Downtown Brooklyn has seen an incredible number of new residential buildings rise up in recent years, redefining the neighborhood and boosting its overall visibility relative to the rest of the Borough. Today, we have a look at a new kind of development for the area, featuring a fusion of design that will bring much-needed modern office space to the booming district.
Yesterday, major news was announced regarding Mary Anne Gilmartin’s departure from Forest City Ratner, as she joined forces with Robert Lapidus and David Levinson to form L&L MAG, a new venture that will draw on the talents of all three executives and a host of other talent. The firm also launched its new website, which features a fresh rendering of the full build-out of the Pacific Park mega-project, surrounding Barclay’s Center in Downtown Brooklyn, which has undergone substantive changes to its final appearance, including the addition of what could become one of the neighborhood’s tallest towers.
Alloy Development’s plans for 80 Flatbush Avenue will eventually yield two residential towers, the larger of which will extend 74 floors and 920 feet into the Downtown Brooklyn skyline. But before construction can begin, the developers covered the existing structures in a mural starting back in September. Now, work on the art piece has wrapped up, as seen in the latest photos of the site from Tectonic.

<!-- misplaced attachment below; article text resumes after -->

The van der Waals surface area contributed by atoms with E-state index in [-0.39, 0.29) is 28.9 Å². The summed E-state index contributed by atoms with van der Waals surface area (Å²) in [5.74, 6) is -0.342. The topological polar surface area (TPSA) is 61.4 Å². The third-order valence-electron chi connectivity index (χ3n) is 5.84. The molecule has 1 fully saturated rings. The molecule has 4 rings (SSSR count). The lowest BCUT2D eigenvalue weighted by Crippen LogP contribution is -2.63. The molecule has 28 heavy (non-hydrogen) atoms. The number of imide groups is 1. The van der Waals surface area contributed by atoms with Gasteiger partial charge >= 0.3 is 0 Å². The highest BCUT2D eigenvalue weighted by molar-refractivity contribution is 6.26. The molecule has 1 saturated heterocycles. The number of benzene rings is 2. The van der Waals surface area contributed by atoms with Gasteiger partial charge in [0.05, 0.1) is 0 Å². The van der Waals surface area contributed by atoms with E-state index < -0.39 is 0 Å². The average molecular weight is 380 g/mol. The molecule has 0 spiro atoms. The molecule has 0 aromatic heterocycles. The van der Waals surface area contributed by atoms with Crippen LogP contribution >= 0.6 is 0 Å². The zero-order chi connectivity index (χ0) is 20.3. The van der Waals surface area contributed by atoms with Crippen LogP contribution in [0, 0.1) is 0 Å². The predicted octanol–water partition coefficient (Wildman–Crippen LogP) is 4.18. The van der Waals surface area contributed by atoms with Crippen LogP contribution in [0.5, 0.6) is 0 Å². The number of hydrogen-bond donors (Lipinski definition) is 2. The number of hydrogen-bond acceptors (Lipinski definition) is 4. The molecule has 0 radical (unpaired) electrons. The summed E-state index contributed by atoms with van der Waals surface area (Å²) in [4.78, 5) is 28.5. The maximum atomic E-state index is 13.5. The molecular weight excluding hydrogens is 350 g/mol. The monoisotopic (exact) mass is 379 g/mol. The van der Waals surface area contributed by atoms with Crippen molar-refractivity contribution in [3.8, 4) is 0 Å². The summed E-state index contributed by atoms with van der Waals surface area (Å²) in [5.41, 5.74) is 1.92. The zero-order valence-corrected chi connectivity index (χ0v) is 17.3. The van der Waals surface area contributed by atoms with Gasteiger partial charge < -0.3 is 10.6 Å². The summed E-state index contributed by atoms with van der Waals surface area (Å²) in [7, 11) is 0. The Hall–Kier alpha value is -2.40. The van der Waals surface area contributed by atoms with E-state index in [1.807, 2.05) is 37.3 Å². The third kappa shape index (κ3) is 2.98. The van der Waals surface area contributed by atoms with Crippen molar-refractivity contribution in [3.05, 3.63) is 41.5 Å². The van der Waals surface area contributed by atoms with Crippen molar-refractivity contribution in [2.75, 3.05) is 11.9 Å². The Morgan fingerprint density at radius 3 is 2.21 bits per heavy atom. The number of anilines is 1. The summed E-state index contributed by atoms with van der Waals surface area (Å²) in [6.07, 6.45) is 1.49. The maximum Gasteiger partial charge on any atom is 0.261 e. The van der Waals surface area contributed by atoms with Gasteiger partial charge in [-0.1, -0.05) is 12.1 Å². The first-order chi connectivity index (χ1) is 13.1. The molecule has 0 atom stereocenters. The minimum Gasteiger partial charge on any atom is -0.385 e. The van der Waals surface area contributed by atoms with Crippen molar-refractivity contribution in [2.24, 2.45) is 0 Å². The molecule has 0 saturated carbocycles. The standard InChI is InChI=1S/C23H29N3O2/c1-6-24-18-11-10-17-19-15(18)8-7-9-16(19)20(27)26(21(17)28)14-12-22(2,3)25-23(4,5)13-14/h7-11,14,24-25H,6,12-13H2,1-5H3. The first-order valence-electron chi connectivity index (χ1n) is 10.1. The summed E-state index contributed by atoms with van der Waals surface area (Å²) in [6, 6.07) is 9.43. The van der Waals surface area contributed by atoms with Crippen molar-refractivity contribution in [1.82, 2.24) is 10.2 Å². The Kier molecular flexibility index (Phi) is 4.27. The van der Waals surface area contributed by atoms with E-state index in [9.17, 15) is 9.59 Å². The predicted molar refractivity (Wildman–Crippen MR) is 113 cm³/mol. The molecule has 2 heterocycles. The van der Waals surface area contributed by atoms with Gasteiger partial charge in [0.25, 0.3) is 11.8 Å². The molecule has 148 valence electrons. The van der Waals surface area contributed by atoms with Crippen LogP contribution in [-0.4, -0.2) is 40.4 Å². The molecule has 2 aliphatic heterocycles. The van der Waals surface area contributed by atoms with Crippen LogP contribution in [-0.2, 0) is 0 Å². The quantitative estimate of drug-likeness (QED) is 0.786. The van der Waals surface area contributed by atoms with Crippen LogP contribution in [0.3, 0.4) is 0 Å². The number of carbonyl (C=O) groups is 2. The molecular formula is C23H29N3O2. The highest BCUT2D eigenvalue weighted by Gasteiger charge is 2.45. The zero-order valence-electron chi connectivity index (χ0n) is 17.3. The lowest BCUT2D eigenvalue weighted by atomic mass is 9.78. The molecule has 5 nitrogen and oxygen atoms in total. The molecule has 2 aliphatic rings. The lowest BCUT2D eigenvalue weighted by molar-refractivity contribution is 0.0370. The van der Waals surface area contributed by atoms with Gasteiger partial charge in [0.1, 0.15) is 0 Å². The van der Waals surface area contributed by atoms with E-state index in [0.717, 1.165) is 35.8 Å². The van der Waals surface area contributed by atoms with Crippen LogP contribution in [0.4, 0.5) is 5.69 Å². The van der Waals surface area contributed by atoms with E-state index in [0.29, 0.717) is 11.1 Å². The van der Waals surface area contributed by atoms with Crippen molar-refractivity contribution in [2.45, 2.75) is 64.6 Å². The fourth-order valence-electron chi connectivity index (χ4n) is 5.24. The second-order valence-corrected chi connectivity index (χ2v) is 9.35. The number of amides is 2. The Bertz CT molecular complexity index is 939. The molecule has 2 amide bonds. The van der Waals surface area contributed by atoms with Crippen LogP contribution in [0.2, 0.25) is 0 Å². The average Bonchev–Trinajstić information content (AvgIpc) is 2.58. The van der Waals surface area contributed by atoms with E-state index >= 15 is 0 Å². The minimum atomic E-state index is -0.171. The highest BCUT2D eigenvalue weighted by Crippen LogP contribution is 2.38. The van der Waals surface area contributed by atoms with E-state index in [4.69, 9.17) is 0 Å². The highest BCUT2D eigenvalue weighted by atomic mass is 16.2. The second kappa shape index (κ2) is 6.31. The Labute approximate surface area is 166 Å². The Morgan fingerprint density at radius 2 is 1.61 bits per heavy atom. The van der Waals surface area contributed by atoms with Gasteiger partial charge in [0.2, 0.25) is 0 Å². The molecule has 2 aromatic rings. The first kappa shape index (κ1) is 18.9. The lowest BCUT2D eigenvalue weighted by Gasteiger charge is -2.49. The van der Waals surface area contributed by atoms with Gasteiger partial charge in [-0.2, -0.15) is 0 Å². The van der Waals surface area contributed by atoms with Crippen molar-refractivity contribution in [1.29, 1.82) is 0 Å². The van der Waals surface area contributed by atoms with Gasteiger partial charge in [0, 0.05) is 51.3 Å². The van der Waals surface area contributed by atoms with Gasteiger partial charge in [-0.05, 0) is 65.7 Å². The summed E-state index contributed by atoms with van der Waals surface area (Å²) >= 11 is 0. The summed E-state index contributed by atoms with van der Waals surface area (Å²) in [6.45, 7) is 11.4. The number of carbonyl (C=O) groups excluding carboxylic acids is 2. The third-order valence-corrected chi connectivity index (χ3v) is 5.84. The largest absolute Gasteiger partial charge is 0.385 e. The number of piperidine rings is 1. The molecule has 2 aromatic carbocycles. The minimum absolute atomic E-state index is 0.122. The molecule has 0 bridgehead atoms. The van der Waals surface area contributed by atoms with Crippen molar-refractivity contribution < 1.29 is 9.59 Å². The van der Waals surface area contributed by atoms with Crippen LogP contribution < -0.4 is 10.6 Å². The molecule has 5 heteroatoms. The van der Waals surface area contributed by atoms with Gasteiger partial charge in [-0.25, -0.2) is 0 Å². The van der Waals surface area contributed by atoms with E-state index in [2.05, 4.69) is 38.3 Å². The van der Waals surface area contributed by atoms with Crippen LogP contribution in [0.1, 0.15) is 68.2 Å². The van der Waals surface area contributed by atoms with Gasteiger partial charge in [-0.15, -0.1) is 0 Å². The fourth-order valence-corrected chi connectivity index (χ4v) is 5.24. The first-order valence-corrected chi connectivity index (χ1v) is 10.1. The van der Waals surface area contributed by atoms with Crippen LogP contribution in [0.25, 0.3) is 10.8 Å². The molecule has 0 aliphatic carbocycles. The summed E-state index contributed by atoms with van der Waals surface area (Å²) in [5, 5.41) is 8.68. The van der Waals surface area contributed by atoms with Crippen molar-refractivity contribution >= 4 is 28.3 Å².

Downtown Brooklyn’s 15 Lafayette Avenue has risen to its full height, with façade installation now complete. Photographs by Tectonic reveal that the structure now stands its full 12 stories, and the exterior has been fully installed. The 138-foot tall building was designed by Dattner Architects, and interiors are not yet finished.
As New York City’s supertall boom spreads beyond Manhattan, the first site in the outer boroughs that should yield a tower exceeding the 1,000-foot mark will be 9 DeKalb Avenue, in Downtown Brooklyn. YIMBY has reported extensively on the evolution of the project, beginning with the initial DOB applications back in June of 2014, and continuing through the full reveal at the LPC last April. Now, machinery is on-site, and excavation work appears to be getting underway for the 1,066-foot-tall tower.